It's not the most glamorous launch game in history, but Excite Truck's high-octane action succeeds on many levels. The hilly, morphing terrain and spectacular crashes provide a sense of speed that'll grab the attention of casual gamers everywhere, while unlockable cars and secret paths reward players who've got a better handle on this whole "video game" thing. A customizable soundtrack (courtesy of Wii's SD card slot) sweetens the deal even more, letting you toss in your favorite mp3s and soar gracefully through the air as a half-ton piece of road-ripping machinery.
The premise may be exceptionally blatant, but there's a surprising amount to do on each course. As the name implies, Excite Truck is all about big air and going as fast as possible at all times - this comes through in gameplay as a star-collecting system that awards points for cooler, longer performances. Drift through a turn, get a star; hold that drift longer and the number of stars goes up. If you hit a ramp and jam on the turbo button, the resulting nitro explosion hurls you in the air for even more stars... you get the idea. This constant stream of accolades makes the already scenic and intense racing all the more enticing.
But it's not just a matter of coming in first. You also have to meet star goals for each track and pass with a B ranking to proceed onto the next circuit. Trying to secure first place and nail a truckload of tricks as the environment dips, shifts and heaves around you is tough, but oh-so, well, exciting.
The mechanics make the game sound fun, but in the end it's always going to be the control that decides whether the experience is fun or not. As a tech demo for Wii's sensitivity, Excite Truck nails it. After a brief learning curve, we had no trouble at all tearing around corners, flipping the trucks in midair or slamming into other drivers for extra stars. Titling the remote forward and backward also factors in, leveling off your truck as it glides towards the treacherous ground below.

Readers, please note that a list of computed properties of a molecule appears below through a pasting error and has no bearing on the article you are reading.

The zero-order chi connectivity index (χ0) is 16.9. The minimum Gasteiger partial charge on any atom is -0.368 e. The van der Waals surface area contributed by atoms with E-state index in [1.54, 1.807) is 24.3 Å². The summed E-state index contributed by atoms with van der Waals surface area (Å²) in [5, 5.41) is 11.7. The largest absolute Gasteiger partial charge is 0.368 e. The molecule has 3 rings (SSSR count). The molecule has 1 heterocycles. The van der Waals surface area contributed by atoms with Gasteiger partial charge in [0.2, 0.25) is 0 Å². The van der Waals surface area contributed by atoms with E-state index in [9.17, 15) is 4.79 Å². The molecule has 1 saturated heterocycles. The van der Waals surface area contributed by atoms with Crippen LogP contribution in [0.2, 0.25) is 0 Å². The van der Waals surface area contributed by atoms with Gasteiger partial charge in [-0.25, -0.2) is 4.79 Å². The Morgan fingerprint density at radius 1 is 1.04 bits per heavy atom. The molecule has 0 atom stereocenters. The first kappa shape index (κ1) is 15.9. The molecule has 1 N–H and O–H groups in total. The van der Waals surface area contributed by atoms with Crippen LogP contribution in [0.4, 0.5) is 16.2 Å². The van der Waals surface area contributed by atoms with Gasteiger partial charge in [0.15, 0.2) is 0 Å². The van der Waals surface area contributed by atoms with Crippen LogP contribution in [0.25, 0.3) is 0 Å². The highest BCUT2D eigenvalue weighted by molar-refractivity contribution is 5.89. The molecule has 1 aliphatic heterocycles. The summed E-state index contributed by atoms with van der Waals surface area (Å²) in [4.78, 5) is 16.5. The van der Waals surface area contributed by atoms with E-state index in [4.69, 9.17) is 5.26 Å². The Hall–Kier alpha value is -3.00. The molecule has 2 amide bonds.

As balls-to-the-wall as the racing is, there's still something to harp about with the visuals. Yeah, we get it, Wii's not about graphics - for what it's worth, they're fine. What's not so cool is the fact that the insane speed starts slopping up and chugging when there's a lot happening on the screen.
The only reason we bring it up is its effect on gameplay. When you're ramping off of huge hills, essentially trying to thread a needle in between two palm trees below, you need things to be smooth. Once everything stars choking, that's hard to do. The whole game should just run cleaner.
With no online play and only two-players a time, there's little chance people will still be revving up Excite Truck in a few month's time. As a launch game, it can easily tide you over until the next big thing (or when a dungeon in Twilight Princess has you pulling your hair out), but to expect anything more is a bit naïve. What you see is what you get, but at least you'll have a few fond memories of the game before it's forever placed back on the shelf.